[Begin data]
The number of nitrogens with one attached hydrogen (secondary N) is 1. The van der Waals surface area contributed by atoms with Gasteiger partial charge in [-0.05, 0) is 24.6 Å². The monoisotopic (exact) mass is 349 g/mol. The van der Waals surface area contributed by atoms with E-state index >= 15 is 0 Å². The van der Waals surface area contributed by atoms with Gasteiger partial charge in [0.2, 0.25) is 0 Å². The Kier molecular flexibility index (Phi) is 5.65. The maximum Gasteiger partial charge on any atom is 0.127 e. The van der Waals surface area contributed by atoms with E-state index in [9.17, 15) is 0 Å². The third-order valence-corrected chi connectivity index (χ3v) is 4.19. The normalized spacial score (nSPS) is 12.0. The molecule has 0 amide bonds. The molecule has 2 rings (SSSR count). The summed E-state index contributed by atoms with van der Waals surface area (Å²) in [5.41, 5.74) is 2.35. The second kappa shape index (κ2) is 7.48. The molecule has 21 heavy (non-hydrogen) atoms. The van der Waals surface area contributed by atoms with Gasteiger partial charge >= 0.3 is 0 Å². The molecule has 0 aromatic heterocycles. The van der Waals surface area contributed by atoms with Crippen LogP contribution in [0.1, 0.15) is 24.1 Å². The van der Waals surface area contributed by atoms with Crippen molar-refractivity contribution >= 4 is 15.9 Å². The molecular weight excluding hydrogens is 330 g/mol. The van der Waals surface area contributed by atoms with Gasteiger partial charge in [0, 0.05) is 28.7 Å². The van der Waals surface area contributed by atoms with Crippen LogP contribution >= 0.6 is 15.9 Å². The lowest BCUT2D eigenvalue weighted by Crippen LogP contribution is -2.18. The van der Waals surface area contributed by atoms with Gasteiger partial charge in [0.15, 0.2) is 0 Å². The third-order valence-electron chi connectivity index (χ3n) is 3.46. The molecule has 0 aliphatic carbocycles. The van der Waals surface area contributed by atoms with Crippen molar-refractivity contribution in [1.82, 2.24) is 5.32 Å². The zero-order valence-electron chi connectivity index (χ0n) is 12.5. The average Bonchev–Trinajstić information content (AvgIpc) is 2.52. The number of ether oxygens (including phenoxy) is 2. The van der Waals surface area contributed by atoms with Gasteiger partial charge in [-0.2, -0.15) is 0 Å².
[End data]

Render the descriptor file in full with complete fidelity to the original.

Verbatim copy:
The number of nitrogens with one attached hydrogen (secondary N) is 1. The van der Waals surface area contributed by atoms with Gasteiger partial charge in [-0.05, 0) is 24.6 Å². The monoisotopic (exact) mass is 349 g/mol. The van der Waals surface area contributed by atoms with E-state index >= 15 is 0 Å². The van der Waals surface area contributed by atoms with Gasteiger partial charge in [0.2, 0.25) is 0 Å². The Kier molecular flexibility index (Phi) is 5.65. The maximum Gasteiger partial charge on any atom is 0.127 e. The van der Waals surface area contributed by atoms with E-state index in [9.17, 15) is 0 Å². The third-order valence-corrected chi connectivity index (χ3v) is 4.19. The normalized spacial score (nSPS) is 12.0. The molecule has 0 amide bonds. The molecule has 2 rings (SSSR count). The summed E-state index contributed by atoms with van der Waals surface area (Å²) in [5.41, 5.74) is 2.35. The second kappa shape index (κ2) is 7.48. The molecule has 21 heavy (non-hydrogen) atoms. The van der Waals surface area contributed by atoms with Gasteiger partial charge >= 0.3 is 0 Å². The molecule has 0 aromatic heterocycles. The van der Waals surface area contributed by atoms with Crippen LogP contribution in [0.1, 0.15) is 24.1 Å². The van der Waals surface area contributed by atoms with Crippen molar-refractivity contribution >= 4 is 15.9 Å². The molecular weight excluding hydrogens is 330 g/mol. The van der Waals surface area contributed by atoms with Gasteiger partial charge in [0, 0.05) is 28.7 Å². The van der Waals surface area contributed by atoms with Crippen LogP contribution >= 0.6 is 15.9 Å². The lowest BCUT2D eigenvalue weighted by Crippen LogP contribution is -2.18. The van der Waals surface area contributed by atoms with Gasteiger partial charge in [0.15, 0.2) is 0 Å². The third-order valence-electron chi connectivity index (χ3n) is 3.46. The molecule has 0 aliphatic carbocycles. The van der Waals surface area contributed by atoms with Crippen molar-refractivity contribution in [1.82, 2.24) is 5.32 Å². The zero-order valence-electron chi connectivity index (χ0n) is 12.5. The average Bonchev–Trinajstić information content (AvgIpc) is 2.52. The number of ether oxygens (including phenoxy) is 2. The van der Waals surface area contributed by atoms with Gasteiger partial charge in [-0.2, -0.15) is 0 Å².